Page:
OpenSea Phishing Attack Source Still Unclear

Reading Time: 2 minutes
  • The source of the OpenSea phishing attack is still unclear
  • Attackers made off with $2.9 million worth of ETH after stealing and selling NFTs
  • A recent contract migration is now not thought to be the cause

The source of the phishing attack that saw $2.9 million in NFTs stolen from users over the weekend is still unclear, 48 hours after the assets were taken. Investigations from OpenSea, blockchain security companies, and security individuals have revealed several key details about the attack, but no one has yet managed to confirm at what point the victims signed the smart contract that allowed the hackers to take control. Suggestions that the new upgraded contract were to blame have been dismissed, with the malicious code being authorized by users before the migration.

Low Victim Count Suggests Hack Not the Cause

The alarm was raised over a potential OpenSea exploit on Saturday when victims began to report that their NFTs were leaving their wallets without their consent. This led to immediate assumptions that the platform had been hacked, with the finger quickly pointed at OpenSea’s new migration contract, which went live last week:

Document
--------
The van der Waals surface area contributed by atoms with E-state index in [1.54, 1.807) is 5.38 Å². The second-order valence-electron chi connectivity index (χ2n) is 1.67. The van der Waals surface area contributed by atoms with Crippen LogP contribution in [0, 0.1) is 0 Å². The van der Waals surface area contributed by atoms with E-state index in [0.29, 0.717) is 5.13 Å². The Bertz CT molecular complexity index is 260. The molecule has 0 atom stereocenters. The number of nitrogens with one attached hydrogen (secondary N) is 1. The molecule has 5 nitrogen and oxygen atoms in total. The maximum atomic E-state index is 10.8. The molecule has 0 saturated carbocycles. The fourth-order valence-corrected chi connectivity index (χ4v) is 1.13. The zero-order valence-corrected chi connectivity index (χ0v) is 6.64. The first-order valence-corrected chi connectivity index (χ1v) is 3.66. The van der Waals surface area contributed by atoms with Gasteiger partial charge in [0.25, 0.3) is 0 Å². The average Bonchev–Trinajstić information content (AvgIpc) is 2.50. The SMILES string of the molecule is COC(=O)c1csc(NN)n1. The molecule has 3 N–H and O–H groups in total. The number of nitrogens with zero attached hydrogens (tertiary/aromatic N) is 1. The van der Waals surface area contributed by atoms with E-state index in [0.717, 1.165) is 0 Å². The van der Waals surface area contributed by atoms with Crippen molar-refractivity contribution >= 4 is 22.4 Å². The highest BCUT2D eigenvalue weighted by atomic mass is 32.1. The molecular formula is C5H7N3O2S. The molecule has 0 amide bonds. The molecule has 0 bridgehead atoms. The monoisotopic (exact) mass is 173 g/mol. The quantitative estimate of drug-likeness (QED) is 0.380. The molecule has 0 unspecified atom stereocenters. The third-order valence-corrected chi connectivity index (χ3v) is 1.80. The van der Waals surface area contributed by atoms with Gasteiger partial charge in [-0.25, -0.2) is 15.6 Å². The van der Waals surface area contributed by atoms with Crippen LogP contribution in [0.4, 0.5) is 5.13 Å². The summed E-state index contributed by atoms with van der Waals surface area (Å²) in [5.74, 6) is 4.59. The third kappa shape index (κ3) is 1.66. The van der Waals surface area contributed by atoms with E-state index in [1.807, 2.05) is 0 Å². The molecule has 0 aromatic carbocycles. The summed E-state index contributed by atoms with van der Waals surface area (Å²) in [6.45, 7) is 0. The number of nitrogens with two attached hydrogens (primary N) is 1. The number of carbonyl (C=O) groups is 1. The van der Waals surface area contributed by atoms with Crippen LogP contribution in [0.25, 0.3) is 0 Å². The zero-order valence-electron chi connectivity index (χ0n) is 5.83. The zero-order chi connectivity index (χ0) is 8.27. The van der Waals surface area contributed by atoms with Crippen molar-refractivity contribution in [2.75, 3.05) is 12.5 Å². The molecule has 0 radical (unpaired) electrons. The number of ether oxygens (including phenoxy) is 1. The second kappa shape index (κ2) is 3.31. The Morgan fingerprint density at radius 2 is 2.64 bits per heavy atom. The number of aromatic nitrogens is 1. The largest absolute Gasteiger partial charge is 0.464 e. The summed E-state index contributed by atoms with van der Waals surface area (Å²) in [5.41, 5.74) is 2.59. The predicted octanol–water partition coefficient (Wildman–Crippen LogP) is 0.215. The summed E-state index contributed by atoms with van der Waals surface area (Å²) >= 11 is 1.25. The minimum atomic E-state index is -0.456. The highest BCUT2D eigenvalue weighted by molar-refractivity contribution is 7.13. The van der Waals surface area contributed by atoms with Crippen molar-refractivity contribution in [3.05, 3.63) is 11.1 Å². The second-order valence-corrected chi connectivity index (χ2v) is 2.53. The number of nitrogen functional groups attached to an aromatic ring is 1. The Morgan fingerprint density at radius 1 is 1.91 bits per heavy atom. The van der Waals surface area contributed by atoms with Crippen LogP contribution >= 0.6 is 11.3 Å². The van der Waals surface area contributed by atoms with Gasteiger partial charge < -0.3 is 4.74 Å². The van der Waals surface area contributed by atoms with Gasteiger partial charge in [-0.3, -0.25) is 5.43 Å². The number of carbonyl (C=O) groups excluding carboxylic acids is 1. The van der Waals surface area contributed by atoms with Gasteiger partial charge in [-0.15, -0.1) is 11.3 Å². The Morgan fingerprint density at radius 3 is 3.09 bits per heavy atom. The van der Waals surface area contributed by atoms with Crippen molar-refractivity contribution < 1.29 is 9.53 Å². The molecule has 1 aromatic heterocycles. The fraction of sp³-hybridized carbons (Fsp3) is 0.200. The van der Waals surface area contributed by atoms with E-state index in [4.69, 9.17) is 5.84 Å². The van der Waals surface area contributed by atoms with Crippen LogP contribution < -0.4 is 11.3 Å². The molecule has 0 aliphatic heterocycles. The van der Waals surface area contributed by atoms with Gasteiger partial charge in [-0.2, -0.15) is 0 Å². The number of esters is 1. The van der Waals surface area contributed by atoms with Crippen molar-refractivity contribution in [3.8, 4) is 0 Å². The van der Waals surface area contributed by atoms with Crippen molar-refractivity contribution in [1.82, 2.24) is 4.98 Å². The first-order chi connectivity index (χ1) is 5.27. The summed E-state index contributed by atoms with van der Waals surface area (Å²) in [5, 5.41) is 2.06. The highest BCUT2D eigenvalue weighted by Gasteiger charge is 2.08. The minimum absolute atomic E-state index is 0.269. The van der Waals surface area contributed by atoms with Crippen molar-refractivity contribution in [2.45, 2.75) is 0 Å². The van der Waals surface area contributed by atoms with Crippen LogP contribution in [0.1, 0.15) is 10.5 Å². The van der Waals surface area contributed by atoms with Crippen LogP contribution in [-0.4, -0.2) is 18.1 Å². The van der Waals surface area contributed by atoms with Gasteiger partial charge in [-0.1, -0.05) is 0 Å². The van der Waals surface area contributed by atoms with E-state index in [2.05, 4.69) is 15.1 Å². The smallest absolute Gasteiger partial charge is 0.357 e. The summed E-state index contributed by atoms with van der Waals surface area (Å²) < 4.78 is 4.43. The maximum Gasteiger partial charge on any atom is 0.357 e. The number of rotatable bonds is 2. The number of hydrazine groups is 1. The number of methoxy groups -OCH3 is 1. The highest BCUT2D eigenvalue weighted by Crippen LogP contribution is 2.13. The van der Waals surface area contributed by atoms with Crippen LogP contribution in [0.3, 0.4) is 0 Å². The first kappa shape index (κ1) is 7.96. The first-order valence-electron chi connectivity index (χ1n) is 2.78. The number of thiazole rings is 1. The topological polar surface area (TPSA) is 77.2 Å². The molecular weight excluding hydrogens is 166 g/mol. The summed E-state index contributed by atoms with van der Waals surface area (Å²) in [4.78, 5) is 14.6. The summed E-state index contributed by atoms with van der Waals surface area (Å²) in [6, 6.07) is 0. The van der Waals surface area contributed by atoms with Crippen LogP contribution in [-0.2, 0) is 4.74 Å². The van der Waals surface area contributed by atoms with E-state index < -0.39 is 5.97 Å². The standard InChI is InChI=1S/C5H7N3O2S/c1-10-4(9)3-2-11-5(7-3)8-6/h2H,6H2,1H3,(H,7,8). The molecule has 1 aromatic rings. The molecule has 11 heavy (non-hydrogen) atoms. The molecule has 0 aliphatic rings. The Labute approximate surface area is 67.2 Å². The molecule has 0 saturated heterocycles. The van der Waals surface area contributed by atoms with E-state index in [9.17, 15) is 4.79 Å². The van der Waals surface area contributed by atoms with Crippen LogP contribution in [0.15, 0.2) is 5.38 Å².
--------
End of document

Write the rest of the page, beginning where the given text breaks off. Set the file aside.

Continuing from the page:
However, subsequent investigations revealed that there were only 32 victims, suggesting that a platform-wide vulnerability was not the cause. A phishing attack soon emerged as a more likely alternative, with the 32 individuals thought to have fallen victim to a spoof email or something similar.

However, OpenSea co-founder and CEO Devin Finzer revealed that there had been no reports of suspicious emails from users, leaving everyone scratching their heads as to how the hackers managed to gain access to the users’ NFTs.

OpenSea Migration Contract Exploit Cleared

One potential target that was dismissed was OpenSea’s recent smart contract upgrade, which some initially said was how the hackers were able to steal the NFTs. However, it was revealed that none of the malicious orders were executed against the new contract (Wyvern 2.3), indicating that they were signed before the migration and are unlikely to be related to OpenSea’s migration flow.

Bizarrely, the hacker returned some of the NFTs to their original owners, with one victim inexplicably receiving 50 ETH ($130,000) from the attacker as well as some of their stolen NFTs back. Peckshield revealed that the attacker later transferred 1,110 ETH obtained from the attack to the Tornadocash mixer.

OpenSea has said that investigations will continue until the source of the phishing exploit has been clarified.